Misui OSK Lines (MOL) has signed a preliminary agreement to deploy a floating liquefied natural gas (LNG) unit in Hong Kong and supply two of the city-state’s largest electric generation plants.
MOL, which owns one of the world’s largest floating LNG carrier fleets, has agreed to deploy the 263,000 cubic meter capacity floating storage and regasification unit (FSRU) Challenger, which was built last year in South Korea.
MOL will supply the gas for the Hong Kong Offshore LNG Terminal project slated for the southern waters of Hong Kong east of the Soko Islands. The offshore facility is expected to begin operations around the end of 2020.
Two destinations are targeted for the FSRU deliveries — the 2,500 MW combined-cycle Black Point Power Station, Hong Kong’s first gas-fired facility located at New Territories, and the 3,237 MW Lamma Power Station located at Lamma Island, with most units coal-fired, but 890 MW of gas-fired capacity, too. There are more than 200 islands included in Hong Kong’s territory.
The LNG project is in support of the Hong Kong Special Administrative Regional government’s initiative to generate about half of the city-state’s electricity from natural gas by 2020 as a means of improving air quality and general environmental conditions. Gas has recently accounted for about 20% of the power supplies, and coal is being phased out in favor of more gas under a government decree.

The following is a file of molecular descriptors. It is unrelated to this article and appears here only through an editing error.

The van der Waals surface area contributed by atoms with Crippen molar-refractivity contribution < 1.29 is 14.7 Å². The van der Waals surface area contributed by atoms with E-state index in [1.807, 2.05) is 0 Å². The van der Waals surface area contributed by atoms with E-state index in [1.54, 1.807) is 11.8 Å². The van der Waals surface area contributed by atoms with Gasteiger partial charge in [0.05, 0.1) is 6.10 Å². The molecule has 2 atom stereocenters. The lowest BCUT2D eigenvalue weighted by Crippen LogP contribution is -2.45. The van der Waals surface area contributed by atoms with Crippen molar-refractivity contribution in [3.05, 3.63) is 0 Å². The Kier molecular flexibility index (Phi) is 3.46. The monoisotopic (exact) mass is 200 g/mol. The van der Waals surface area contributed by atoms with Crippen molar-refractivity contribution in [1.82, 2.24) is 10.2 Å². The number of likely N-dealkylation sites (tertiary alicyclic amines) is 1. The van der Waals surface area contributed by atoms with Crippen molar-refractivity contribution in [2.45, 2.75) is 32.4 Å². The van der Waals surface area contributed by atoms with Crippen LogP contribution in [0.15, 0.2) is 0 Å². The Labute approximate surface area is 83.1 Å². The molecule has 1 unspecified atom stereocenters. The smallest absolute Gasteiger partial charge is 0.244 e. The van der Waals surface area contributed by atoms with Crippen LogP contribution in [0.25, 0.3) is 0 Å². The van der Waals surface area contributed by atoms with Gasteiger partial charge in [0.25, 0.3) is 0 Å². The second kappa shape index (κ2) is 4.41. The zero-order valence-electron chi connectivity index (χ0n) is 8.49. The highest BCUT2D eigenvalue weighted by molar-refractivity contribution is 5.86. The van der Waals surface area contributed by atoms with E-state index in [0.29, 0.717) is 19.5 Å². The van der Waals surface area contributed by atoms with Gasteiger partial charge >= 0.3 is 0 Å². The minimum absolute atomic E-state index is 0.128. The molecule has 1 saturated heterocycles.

“Planning for the offshore terminal is progressing at a good pace and the environmental impact assessment study for the project has been submitted to the government,” a MOL spokesperson said. “Discussions are ongoing to develop and reach a definitive agreement for the supply of FSRU that will assist in improving the long-term energy security for Hong Kong, as well as providing access to competitive gas supply from world markets.”
MOL’s FSRU, reportedly the world’s largest, was built by Daewood Shipbuilding in South Korea and is currently operating a short-term charter for a project in Turkey.
Deploying FSRU technology in Hong Kong seems like a natural, officials said, considering the limited availability of land for an onshore terminal, shorter construction time, lower capital requirements and reduced environmental impacts, compared to an onshore facility.
Earlier this month, MOL CEO Junichiro Ikeda announced that the company took delivery of a new LNG carrier, CESI Lianyungang, developed on a joint venture with China COSCO Shipping Corp. Ltd and China Petroleum & Chemical Corp. for an offshore LNG project in China.
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